Matts El Rancho

My family didn’t always meet up for a post-Christmas dinner at Matt’s El Rancho, but now that I think about, I suspect we’ve been doing this for well over a decade.  For this extended family, it’s become a new tradition.  I imagine it appears to you that I’m seated at the end of the table in this photo, but I assure you that from my perspective, I was seated at the head of the table.  There’s an upside-down world reference in there somewhere.

I generally end my blog year with a contemplative post, introspective, thankful and hopeful for the year ahead.  Absent any running exploits to focus this running blog on though, it’s been a sappy December and such content has become my new genre.  I’m a regular Hallmark channel.  Doesn’t bother me though because I welcome change.  I suggested I might stop blogging altogether in my last post but what I suspect I’ll do instead is simply post stories with less regularity, and put more thought into them.


The photo above is of my family at my mom’s house on Christmas Eve.  She is currently in the hospital with a chest cold.  Born in September, 1933, she is 84 years old.  On the drive back home, my kids speculated on how we would celebrate Christmas when our grandparents are no longer there for us to visit.  Our traditions will evolve, likely around the new families my kids themselves will bring forth into this world.  Christmas without my mom and in-laws is something I don’t think about and prefer not to until the time comes.  There are still plenty of good memories to be made without dwelling on sad thoughts.

It’s like which side of the table I’m sitting on.  Am I avoiding conflict?  I would argue no.  I know the future will come, and I’m an optimist.  Making the most of the now is the benefit afforded to optimists.  This was a dark year for many.  I felt it as much as any other social liberal, climate concerned conservationist, or secular scientist.  I’ve refrained from sharing my political views since the primaries because, well partly because I became bored with it, but mostly because I prefer to turn my attention away from negative discussion.  I know that must make me sound like a pussy, it’s certainly not very aggressive.  I’m not that way at my job, but I am outside of work.  I’m not a protester.

graffiti wall

This photo is of the girls with their cousins the other day at the graffiti wall in Austin.  The two blondes are mine.  I can assure you, they are a passionate bunch.  Not me.  I believe the best approach to all this year’s hate-mongering speeches on campus would have been not to protest – to not attend at all.  Ignore them.  Don’t attend.  Don’t feed the beast.  Sure, physical aggression requires counter aggression.  But the hate-filled loudspeakers operating in today’s media only exist on the attention we afford them.  I think I learned this at age eight from an episode of Star Trek.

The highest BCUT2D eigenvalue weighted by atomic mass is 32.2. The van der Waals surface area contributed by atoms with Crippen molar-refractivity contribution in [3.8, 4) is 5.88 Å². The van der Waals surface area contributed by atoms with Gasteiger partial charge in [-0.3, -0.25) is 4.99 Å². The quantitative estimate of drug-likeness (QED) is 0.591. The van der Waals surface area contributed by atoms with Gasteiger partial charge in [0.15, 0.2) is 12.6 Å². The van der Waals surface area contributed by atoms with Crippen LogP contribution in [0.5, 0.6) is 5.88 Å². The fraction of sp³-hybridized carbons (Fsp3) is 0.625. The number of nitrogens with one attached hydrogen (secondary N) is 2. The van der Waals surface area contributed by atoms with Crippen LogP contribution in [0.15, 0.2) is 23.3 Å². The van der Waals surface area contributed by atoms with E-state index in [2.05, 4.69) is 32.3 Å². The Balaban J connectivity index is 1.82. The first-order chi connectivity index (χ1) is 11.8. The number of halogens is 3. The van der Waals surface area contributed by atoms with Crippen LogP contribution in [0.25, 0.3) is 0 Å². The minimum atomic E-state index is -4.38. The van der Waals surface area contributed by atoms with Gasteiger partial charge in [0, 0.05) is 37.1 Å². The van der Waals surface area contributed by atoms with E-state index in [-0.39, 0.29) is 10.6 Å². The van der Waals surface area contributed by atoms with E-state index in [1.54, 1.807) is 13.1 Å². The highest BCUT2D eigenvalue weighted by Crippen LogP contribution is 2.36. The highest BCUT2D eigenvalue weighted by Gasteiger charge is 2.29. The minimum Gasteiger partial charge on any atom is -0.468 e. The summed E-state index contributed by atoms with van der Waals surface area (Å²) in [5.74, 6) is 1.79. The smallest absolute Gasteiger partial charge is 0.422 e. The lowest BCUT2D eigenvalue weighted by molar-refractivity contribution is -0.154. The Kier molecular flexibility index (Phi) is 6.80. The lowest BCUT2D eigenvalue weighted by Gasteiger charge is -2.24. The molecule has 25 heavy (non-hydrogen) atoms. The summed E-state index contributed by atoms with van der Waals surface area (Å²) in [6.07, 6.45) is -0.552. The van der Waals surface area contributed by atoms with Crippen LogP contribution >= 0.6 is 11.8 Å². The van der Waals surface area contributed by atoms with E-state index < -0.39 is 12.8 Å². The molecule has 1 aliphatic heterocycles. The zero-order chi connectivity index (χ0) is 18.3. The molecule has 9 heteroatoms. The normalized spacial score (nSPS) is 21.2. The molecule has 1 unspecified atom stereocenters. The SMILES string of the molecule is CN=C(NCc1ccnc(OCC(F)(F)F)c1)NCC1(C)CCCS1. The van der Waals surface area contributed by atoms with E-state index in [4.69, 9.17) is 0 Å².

My favorite TV is the news.  This makes me a fairly boring person in conversations, but I can’t help it.  Still, I stopped watching the news this past year, after the primaries, once I determined it was only making me feel worse.  Occasionally, when there was a big week of news, I’d allow myself to watch Rachel Maddow for a couple of nights.  I mean, who else do you know that can giggle throughout their entire newscast?  I still read the morning paper but for the most part, I no longer watch the news.  I decided it wasn’t helping me, so another new tradition.  I now watch Murdoch Mysteries.  I think enough seasons remain to carry me through 2018.

I feel good about myself when I’m able to change my pattern.  I can’t say it means growth but do feel that change is usually good.  It bothers me to know just how predictable, just how pattern-bound, I am at times.  Blogging every weekend for 8 years.  Running every day.  A drink every night.  A relative commented to me over the holidays he noticed I wasn’t drinking.  He thought I’d quit.  I haven’t but I’ve gone a week now without drinking.  I quit for half a year in 2014 when I had cancer because I couldn’t drink half a beer without finding myself sitting in a dark room listening to Pink Floyd.  I don’t mind a little melancholy but that was time in my life when maintaining positive thoughts were paramount, so I simply quit drinking.  Don’t feed the beast.  Of course, I was happy to start drinking again because that signified I had moved on.

New Years resolutions are all about change.  Change is good.  At least, it can be.  Embrace it.  Set some goals for yourself for 2018.